Piranesi, Giambattista

An Italian etcher and engraver, b. at Venice, 1720; d. in Rome, 9 Nov., 1778. His uncle ...

Pirhing, Ernricus

Born at Sigarthin, near Passau, 1606; died between 1678 and 1681. At the age of twenty-two he ...

Pirkheimer

Charitas Pirkheimer Abbess of the Convent of St. Clara, of the Poor Clares, in Nuremberg, and ...

Piro Indians

A tribe of considerable importance, ranging by water for a distance of three hundred miles along ...

Pisa

ARCHDIOCESE OF PISA (PISÆ) Archdiocese in Tuscany, central Italy. The city is situated ...

Pisa, Council of

Preliminaries. The great Schism of the West had lasted thirty years (since 1378), and none of ...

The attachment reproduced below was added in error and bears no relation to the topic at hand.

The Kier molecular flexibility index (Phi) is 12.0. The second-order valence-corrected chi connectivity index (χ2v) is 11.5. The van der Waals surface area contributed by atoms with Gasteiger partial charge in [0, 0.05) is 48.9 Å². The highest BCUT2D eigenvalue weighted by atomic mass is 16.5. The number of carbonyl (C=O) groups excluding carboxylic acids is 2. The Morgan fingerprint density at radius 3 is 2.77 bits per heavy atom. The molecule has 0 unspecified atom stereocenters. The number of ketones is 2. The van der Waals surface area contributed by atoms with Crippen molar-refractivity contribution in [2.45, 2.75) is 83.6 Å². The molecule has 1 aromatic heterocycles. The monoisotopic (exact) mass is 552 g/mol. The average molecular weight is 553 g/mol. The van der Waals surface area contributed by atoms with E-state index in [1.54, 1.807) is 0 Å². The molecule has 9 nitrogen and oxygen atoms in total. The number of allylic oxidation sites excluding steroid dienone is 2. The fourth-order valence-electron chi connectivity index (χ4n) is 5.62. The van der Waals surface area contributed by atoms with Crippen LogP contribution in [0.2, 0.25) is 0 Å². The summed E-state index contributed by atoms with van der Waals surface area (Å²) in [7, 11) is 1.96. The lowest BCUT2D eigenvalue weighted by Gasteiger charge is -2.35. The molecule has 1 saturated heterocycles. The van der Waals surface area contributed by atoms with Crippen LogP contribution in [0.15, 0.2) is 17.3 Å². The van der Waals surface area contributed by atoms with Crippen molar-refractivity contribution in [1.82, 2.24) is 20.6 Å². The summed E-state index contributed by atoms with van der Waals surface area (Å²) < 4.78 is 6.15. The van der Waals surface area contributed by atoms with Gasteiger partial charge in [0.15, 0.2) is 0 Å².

Pisa, University of

In the eleventh century there were many jurisconsults at Pisa who lectured on law ; prominent ...

Pisano, Andrea

Or ANDREA DA PISA (the name by which Andrea da Pontadera is known). An Italian sculptor and ...

Pisano, Niccola

Architect and sculptor, b. at Pisa about 1205-07; d. there, 1278. He was the father of modern ...

Piscataway Indians

A tribe of Algonquian linguistic stock formerly occupying the peninsula of lower Maryland ...

Piscina

(Latin from piscis, a fish, fish-pond, pool or basin, called also sacrarium, thalassicon, or ...

Pise, Charles Constantine

Priest, poet, and prose writer, b. at Annapolis, Maryland, 22 Nov., 1801; d. at Brooklyn, New ...

Pisidia

A country in the southwestern part of Asia Minor, between the high Phrygian tableland and the ...

Pistoia and Prato